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All-time lap record

577 Views 16 Replies 9 Participants Last post by  driver#8
Well, here's a thing. We voted to abandon the 'Super Magnet F1' class at the last AGM because running round flat-out isn't much of a competition. Plus my Renault R25 won every race it entered*, so not only were we not having fun but most people weren't winning much.

We haven't run the class since moving from Farnham to Farnborough Park, so just for fun I decided to wheel out Signor Alonso for a last blast 'off the books'.

Setup is bone stock with the magnet in place. Standard guide. NSR Ultragrip F1 rear tyres.

Now, for most classes a sub 10 second lap is quick. For Slot.It/NSR etc. a high 8s lap is possible.

Best time for Fernando> 5.33s

Trust me, the driver had nothing to do with it. I just mashed the throttle and let the magnet and tyres do the rest.


*Except that one time Ben left his controller on the track and I hit it, breaking both the body and the chassis, scattering plastic like a plane crash. Fortunately, an unboxed one came up on eBay that I could transfer the innards to.
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And here's me getting criticised for saying racing non-mag takes more skill :ROFLMAO: :ROFLMAO: :ROFLMAO:

...I'm going to share that vid, it may cause ructions...
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I don鈥檛 think it went slower than a 5.55 in a 20-lap run (the DS couldn鈥檛 believe what it was being asked to record, so only logged every second lap. We had to call in VAR for the actual times!)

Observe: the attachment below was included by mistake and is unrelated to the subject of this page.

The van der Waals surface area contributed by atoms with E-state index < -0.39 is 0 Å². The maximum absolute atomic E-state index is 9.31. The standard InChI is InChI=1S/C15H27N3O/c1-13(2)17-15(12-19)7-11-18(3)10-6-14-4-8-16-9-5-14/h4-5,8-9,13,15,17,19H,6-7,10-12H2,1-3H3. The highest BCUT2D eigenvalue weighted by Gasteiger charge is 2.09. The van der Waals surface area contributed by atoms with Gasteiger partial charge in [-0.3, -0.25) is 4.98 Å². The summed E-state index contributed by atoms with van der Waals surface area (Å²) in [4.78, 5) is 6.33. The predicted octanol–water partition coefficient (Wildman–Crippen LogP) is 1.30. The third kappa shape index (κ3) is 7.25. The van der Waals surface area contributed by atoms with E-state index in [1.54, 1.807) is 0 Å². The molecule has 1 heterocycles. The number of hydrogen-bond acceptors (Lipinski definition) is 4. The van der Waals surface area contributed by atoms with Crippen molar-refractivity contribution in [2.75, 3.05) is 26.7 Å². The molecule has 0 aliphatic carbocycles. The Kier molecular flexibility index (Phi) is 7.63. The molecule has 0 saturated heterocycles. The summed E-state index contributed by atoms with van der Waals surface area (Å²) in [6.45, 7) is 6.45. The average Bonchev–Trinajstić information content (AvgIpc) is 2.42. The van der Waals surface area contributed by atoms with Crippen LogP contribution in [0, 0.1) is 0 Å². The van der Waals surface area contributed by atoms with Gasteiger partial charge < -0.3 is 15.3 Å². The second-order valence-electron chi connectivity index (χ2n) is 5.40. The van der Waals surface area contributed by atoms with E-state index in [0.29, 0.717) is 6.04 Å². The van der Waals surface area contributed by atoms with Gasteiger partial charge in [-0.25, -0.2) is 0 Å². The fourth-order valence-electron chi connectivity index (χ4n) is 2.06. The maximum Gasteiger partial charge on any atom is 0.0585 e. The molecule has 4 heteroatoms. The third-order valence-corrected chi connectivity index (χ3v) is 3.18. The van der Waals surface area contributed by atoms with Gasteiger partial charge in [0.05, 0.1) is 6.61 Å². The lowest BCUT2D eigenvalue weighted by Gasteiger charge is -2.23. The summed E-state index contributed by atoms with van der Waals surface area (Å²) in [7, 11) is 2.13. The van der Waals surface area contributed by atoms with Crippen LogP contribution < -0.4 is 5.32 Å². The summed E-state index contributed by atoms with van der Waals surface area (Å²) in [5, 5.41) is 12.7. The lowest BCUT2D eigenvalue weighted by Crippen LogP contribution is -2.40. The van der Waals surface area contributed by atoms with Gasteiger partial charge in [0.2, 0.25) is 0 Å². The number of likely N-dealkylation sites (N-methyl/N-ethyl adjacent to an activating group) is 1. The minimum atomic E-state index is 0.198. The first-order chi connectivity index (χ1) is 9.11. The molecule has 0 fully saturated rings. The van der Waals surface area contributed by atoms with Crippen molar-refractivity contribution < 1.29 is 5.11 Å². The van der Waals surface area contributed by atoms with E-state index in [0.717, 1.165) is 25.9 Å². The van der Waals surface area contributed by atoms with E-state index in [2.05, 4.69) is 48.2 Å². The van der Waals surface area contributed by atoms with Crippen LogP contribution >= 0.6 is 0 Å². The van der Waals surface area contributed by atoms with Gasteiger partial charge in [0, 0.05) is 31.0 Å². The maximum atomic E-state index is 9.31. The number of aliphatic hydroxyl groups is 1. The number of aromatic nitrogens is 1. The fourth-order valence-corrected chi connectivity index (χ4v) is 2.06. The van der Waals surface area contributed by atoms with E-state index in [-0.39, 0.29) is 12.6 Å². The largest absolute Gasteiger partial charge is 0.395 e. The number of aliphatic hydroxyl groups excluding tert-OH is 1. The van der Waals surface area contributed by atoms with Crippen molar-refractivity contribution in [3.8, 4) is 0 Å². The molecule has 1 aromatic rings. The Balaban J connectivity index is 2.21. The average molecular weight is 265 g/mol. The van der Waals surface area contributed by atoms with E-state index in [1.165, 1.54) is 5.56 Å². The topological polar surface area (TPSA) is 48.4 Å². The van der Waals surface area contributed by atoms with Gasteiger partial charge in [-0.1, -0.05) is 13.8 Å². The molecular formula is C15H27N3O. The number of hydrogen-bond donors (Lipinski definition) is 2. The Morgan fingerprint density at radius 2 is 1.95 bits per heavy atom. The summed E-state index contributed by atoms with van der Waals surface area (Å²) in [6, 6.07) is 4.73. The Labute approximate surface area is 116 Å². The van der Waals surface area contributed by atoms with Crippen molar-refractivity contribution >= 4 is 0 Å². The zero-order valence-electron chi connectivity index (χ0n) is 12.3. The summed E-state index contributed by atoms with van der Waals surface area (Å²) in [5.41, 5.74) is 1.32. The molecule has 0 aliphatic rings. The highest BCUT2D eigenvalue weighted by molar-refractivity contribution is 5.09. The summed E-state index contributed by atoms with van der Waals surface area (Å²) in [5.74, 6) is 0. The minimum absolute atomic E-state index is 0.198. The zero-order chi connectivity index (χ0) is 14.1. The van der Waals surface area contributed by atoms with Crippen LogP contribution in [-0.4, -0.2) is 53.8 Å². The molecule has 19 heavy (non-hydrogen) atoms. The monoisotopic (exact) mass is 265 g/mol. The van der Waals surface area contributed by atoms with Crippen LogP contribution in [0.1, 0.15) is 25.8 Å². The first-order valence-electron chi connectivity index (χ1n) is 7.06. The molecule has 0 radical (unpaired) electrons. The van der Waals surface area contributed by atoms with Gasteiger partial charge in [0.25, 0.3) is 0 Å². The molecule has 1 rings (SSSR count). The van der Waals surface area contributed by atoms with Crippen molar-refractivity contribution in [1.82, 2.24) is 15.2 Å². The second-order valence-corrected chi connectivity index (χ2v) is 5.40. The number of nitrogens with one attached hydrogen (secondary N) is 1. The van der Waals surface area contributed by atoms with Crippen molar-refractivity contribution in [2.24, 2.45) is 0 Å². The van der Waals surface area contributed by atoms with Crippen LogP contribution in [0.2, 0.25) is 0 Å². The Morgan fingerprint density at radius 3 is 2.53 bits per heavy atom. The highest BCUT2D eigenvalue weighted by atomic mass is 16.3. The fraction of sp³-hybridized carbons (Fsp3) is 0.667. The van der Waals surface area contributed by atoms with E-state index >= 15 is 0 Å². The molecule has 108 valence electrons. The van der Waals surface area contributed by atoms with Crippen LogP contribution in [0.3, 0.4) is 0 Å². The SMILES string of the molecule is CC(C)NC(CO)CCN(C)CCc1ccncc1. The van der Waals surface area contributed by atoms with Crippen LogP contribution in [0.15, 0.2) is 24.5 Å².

It does actually get quite tiring on the fingers. And you may be thinking that it looks a bit slow in a straight line, but the squishy NSRs pull the magnet closer to the rails and there鈥檚 your trade-off. No DRS on an R25!
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Perhaps it's slightly off the original topic, but post #2 deserves a response.
And here's me getting criticised for saying racing non-mag takes more skill
Obviously cars that can be driven all the way round the track at full power needs little or no driving skill.
That happens when the car hasn't got enough power for its cornering abilities.
That can be due to reducing the power without reducing the cornering ability - (for example overdoing turning down the voltage to make driving easier for beginners)
That can be due to increasing car's cornering ability without increasing the power - (for example overdoing adding magnets without a commensurate motor upgrade)

For sure we can agree that under some circumstances non-mag takes more skill. However, in other circumstances driving magnet cars takes as much skill as non mag.
I find it amusing that some non-magnet racers buy out of scale, built for racing, cars like NSR, modify them for even more speed and then complain that magnet racing is too fast!
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I find it amusing that some non-magnet racers buy out of scale, built for racing, cars like NSR, modify them for even more speed and then complain that magnet racing is too fast!
I think what most don't prefer (non-magnet racers) about magnet racing is the "lack of control". You are either on or off the track. :) Where without magnets you can (hopefully) control the car to a larger degree... as in sliding the rear-end. Agree it takes a lot of skill to know/maintain the actual point right before the magnet car leaves the table!
I think what most don't prefer (non-magnet racers) about magnet racing is the "lack of control". You are either on or off the track. :) Where without magnets you can (hopefully) control the car to a larger degree... as in sliding the rear-end.